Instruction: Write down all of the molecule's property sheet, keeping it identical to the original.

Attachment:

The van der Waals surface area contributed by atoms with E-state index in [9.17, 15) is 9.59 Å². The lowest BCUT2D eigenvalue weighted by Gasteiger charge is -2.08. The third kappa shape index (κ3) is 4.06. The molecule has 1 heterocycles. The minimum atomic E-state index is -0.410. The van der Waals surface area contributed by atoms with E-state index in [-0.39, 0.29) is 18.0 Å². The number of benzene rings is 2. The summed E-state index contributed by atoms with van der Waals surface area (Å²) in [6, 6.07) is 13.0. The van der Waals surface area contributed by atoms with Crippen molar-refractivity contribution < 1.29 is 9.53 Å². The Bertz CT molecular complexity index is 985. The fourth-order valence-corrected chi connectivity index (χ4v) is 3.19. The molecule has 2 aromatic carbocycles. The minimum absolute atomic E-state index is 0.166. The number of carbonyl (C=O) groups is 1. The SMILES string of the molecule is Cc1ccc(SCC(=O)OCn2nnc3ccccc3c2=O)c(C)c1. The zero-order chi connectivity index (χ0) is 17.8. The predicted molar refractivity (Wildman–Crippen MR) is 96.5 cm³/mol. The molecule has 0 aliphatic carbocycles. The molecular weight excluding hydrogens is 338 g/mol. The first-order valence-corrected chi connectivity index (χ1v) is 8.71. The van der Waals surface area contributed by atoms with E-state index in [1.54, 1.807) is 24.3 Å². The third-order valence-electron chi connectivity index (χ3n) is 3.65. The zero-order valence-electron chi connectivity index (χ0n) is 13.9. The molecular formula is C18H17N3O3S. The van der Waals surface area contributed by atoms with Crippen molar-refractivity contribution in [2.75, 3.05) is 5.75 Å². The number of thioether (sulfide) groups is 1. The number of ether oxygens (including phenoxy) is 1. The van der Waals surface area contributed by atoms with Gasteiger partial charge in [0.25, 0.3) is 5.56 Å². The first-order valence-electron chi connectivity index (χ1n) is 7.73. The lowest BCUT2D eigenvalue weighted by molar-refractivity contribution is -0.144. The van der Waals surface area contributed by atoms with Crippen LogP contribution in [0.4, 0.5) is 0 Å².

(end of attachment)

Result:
The van der Waals surface area contributed by atoms with E-state index in [9.17, 15) is 9.59 Å². The lowest BCUT2D eigenvalue weighted by Gasteiger charge is -2.08. The third kappa shape index (κ3) is 4.06. The molecule has 1 heterocycles. The minimum atomic E-state index is -0.410. The van der Waals surface area contributed by atoms with E-state index in [-0.39, 0.29) is 18.0 Å². The number of benzene rings is 2. The summed E-state index contributed by atoms with van der Waals surface area (Å²) in [6, 6.07) is 13.0. The van der Waals surface area contributed by atoms with Crippen molar-refractivity contribution < 1.29 is 9.53 Å². The Bertz CT molecular complexity index is 985. The fourth-order valence-corrected chi connectivity index (χ4v) is 3.19. The molecule has 2 aromatic carbocycles. The minimum absolute atomic E-state index is 0.166. The number of carbonyl (C=O) groups is 1. The SMILES string of the molecule is Cc1ccc(SCC(=O)OCn2nnc3ccccc3c2=O)c(C)c1. The zero-order chi connectivity index (χ0) is 17.8. The predicted molar refractivity (Wildman–Crippen MR) is 96.5 cm³/mol. The molecule has 0 aliphatic carbocycles. The molecular weight excluding hydrogens is 338 g/mol. The first-order valence-corrected chi connectivity index (χ1v) is 8.71. The van der Waals surface area contributed by atoms with E-state index in [1.54, 1.807) is 24.3 Å². The third-order valence-electron chi connectivity index (χ3n) is 3.65. The zero-order valence-electron chi connectivity index (χ0n) is 13.9. The molecular formula is C18H17N3O3S. The van der Waals surface area contributed by atoms with Crippen molar-refractivity contribution in [2.75, 3.05) is 5.75 Å². The number of thioether (sulfide) groups is 1. The number of ether oxygens (including phenoxy) is 1. The van der Waals surface area contributed by atoms with Gasteiger partial charge in [0.25, 0.3) is 5.56 Å². The first-order valence-electron chi connectivity index (χ1n) is 7.73. The lowest BCUT2D eigenvalue weighted by molar-refractivity contribution is -0.144. The van der Waals surface area contributed by atoms with Crippen LogP contribution in [0.4, 0.5) is 0 Å².